In Solaris, you can install using the local graphic display or the serial interface. In Linux, you can install using the local graphic display, serial interface, and a few other remote modes.
In RHEL, you have the following options:
|Add a display=IP_OF_REMOTE_X:0 argument to the kernel boot line for using a remote X Server for displaying the installation GUI.|
|Add a vnc vncpassword=MIN_6_CHAR_PASS argument to the kernel boot line for using a VNC client from another machine to connect to the installation GUI.|
In SLES, you have the following options:
|Add a usessh=1 sshpassword=MIN_1_CHAR_PASS argument to the kernel boot line for starting a ssh installation. If you connect with ssh -X, you can have graphical GUI.|
|Add a vnc=1 vncpassword=MIN_5_CHAR_PASS argument to the kernel boot line for using a vnclient from another machine to connect to the installation GUI.|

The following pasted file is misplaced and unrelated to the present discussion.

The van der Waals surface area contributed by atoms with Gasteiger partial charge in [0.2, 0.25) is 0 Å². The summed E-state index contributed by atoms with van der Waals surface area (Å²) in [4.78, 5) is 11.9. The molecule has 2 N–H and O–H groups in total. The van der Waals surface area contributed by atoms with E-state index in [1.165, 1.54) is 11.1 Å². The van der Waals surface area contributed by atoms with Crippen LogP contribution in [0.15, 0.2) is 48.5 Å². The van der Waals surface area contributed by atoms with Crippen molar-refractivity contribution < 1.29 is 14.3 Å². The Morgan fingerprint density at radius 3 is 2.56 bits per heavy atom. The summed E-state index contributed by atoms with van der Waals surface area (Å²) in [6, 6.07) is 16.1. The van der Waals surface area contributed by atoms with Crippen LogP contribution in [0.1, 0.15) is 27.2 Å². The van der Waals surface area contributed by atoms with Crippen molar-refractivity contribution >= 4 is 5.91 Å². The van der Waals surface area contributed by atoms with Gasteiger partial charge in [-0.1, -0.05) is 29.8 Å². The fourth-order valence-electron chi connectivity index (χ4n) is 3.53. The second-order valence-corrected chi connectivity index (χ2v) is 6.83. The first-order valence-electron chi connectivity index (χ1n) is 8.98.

The two minimum partitions are the root partition, signified with a forward slash (/), and a swap partition, which Linux uses as virtual memory. You also would benefit form a separate /home partitions for the reasons explained above. Traditionally, the size of the swap partition is equivalent to (or a multiple of) the amount of hardware RAM you have installed.
If you have only these two partitions, YaST will put all standard directories on the same partition as /. These are
/boot—Files to boot Linux.
/home—Each user gets a data directory under this one (should generally be a separate partition)
/lib—Libraries, the underlying code for many applications.
/media—Removable disks and drives (floppy discs, CD-ROMs, Zips).
/mnt—The mount directory, where all partitions (mount points) are listed.
/opt—Some applications install to this directory instead of /usr.
/proc—A dynamic directory where all running processes are logged. Constantly changing.